St. Olaf’s Deep End Student Theater production company put on three performances of “Beowulf” this past weekend. This adaption, translated by Seamus Heaney was adapted to the stage by Director Matthew Humason ’21.

“Beowulf” is an Old English epic poem narrating the story of Scandinavian hero Beowulf in his quest for glory and honor. Throughout the story, Beowulf battles Grendel, a monster descended from Cain, Grendel’s mother and a dragon, the fearsome guard of a horde of treasure in a cave.

The Deep End cast of “Beowulf” included Cait McCluskie ’20 as Beowulf, Meredith Enersen ’21 as Hrothgar/ensemble, Megan Allbrooks ’22 as Wiglaf/ensemble, Rachel Ropella ’20 as narrator/ensemble, Parker Love ’22 as Unferth/ensemble, Tamsin Olson ’21 as Watchman/ensemble and sound by Claire Correll ’21.

Humason’s adaptation employed simple costumes to portray the singularity of the hero, Beowulf. The small ensemble of actors were donned from head to toe in black clothing, their intricately braided hair reminiscent of the story’s setting in Scandinavia.

Beowulf, alone, stood out sporting a distinctive chain mail chest-piece. While most  actors served as ensemble members, Beowulf remained the same character the entire time.

The play was performed without a set or props save for one table – the actors instead relied on each other to create convincing and intense scenes.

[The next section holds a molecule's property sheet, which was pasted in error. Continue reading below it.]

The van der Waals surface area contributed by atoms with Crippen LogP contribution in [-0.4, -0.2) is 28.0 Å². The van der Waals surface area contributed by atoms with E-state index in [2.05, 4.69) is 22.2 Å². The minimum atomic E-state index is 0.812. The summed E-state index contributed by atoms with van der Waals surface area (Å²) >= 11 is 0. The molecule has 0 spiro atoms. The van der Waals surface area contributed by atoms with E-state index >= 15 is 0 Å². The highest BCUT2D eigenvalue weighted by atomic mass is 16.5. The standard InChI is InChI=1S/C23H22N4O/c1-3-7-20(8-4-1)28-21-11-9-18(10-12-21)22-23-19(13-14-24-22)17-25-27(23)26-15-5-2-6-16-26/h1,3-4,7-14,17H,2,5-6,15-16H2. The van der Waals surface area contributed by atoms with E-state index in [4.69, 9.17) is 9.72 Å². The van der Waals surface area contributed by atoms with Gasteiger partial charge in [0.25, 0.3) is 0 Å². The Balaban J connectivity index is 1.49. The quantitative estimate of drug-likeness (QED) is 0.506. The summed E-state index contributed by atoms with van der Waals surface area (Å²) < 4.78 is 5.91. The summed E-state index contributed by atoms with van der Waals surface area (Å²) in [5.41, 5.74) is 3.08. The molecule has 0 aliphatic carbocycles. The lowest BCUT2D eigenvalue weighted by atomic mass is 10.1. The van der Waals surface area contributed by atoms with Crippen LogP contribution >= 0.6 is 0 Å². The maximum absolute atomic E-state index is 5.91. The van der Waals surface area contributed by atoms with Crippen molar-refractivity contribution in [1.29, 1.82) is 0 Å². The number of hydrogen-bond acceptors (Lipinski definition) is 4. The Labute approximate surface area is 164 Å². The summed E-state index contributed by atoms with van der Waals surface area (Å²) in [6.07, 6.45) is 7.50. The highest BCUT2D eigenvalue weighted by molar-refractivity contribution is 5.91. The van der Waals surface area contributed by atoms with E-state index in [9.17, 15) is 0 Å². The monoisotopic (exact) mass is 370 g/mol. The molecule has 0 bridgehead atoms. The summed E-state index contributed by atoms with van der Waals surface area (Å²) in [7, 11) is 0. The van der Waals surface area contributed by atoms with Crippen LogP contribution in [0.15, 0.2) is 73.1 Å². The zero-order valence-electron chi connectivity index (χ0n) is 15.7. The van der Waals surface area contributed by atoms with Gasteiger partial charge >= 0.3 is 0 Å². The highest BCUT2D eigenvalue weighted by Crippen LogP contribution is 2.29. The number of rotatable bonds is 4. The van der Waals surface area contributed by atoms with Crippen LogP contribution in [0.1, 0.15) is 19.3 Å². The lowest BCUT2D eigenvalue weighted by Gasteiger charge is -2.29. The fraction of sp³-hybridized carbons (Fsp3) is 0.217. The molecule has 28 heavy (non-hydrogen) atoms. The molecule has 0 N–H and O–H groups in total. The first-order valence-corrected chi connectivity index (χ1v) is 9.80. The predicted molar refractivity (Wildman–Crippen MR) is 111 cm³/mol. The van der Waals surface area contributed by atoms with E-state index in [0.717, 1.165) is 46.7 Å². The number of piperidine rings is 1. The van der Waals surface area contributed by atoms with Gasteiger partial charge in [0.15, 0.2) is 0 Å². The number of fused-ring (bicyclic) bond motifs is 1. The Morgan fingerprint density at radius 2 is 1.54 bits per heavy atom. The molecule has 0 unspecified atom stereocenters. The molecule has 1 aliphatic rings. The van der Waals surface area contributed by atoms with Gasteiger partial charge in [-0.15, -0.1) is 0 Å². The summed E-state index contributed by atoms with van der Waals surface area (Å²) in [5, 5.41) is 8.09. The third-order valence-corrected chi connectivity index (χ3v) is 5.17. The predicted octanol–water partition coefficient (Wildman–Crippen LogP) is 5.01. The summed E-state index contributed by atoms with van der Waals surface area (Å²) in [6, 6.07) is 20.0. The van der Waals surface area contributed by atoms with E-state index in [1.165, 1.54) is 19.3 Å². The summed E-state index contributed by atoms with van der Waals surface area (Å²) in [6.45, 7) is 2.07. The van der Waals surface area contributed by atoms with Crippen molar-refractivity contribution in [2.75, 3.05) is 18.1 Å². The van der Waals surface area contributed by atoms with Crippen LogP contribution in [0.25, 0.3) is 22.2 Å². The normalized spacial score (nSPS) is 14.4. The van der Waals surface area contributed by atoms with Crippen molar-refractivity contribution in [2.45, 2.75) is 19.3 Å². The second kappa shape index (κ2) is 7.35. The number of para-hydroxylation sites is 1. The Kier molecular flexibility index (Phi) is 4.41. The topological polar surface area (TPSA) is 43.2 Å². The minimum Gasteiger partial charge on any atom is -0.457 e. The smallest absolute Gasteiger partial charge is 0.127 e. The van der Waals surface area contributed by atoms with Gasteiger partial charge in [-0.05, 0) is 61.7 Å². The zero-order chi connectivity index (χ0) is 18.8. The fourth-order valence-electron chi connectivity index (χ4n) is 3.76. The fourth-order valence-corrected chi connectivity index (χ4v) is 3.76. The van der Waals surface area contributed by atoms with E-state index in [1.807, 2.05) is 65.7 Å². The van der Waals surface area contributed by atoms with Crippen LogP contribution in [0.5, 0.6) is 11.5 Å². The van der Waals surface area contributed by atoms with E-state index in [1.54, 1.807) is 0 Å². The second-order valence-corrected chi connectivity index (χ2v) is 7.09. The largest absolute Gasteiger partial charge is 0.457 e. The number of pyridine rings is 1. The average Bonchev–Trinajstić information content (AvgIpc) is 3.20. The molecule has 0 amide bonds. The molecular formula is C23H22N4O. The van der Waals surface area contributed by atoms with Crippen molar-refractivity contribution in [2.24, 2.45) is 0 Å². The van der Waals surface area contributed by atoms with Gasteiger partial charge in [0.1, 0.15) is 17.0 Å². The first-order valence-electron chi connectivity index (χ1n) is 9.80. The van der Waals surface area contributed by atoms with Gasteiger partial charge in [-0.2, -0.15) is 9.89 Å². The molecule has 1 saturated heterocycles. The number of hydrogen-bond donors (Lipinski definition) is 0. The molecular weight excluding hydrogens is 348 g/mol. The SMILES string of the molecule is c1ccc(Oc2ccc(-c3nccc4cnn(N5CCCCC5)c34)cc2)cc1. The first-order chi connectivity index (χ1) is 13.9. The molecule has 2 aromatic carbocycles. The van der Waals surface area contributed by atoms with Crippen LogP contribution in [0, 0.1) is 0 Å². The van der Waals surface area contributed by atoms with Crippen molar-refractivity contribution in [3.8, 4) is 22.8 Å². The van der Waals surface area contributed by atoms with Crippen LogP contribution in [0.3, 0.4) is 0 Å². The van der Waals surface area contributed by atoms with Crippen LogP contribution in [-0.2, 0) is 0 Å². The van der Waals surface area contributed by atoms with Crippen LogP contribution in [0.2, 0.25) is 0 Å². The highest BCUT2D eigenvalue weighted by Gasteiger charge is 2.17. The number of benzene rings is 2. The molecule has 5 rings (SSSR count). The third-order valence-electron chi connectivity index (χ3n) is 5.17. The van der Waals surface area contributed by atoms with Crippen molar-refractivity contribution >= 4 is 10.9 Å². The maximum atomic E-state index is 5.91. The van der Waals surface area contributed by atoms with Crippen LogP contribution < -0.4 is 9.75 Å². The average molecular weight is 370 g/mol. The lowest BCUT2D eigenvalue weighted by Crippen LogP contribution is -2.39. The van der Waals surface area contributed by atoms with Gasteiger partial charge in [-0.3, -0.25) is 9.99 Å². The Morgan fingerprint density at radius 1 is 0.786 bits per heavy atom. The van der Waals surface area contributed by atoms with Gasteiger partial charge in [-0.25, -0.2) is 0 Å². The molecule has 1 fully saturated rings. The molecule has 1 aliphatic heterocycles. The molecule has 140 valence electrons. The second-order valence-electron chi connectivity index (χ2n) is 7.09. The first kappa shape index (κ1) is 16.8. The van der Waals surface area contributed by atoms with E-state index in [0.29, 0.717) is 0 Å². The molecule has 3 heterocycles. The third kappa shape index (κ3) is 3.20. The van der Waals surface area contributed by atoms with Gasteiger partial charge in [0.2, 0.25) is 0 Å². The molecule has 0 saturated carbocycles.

Actors contorted their bodies to form a winding path of trees, mimed exciting fight scenes with imaginary weapons and four actors moved in unison with glowing flashlight eyes to create the illusion of a gigantic dragon.

The soundtrack, designed by Rachel Ropella ’20, was carefully curated to intensify and add depth to the play. A constant backdrop of sound, including dramatic “adventure” music, sound effects and the beat of marching feet intensified the play and further created illusions of grandeur, all while employing only six actors with little costuming and few props.

The group also cleverly utilized flashlights to add excitement to the inevitable action scenes in the heroic tale. Dark blue lights illuminated Beowulf as he swam underwater to fight Grendel’s mother. A red glow accompanied by a fearsome roar served as dragon’s fire. Blinking white strobe lights heightened the drama of fight scenes.

Beowulf was played by Cait McCluskie ’20. McCluskie was the perfect choice to portray the boastful hero. “It was an intentional choice to cast Beowulf as a non-male person,” Humason said. “Beowulf is such a hypermasculine figure, and it is fascinating to juxtapose that to think about how women are cast in roles, and it’s something that hasn’t been done.”

In a text that seems to ignore women, casting a woman as Beowulf offered a fresh perspective on the tale.

The play was performed in Rolvaag Memorial Library room 525 with chairs surrounding three sides of a rectangular stage. Throughout the show,  actors engaged with the audience, stalking the perimeter and directing spoken lines and pointed stares at audience members. The performance was an interactive and exciting experience for both the actors and the audience as the play sparked the audience to burst into animated applause at the conclusion.

everet2@stolaf.edu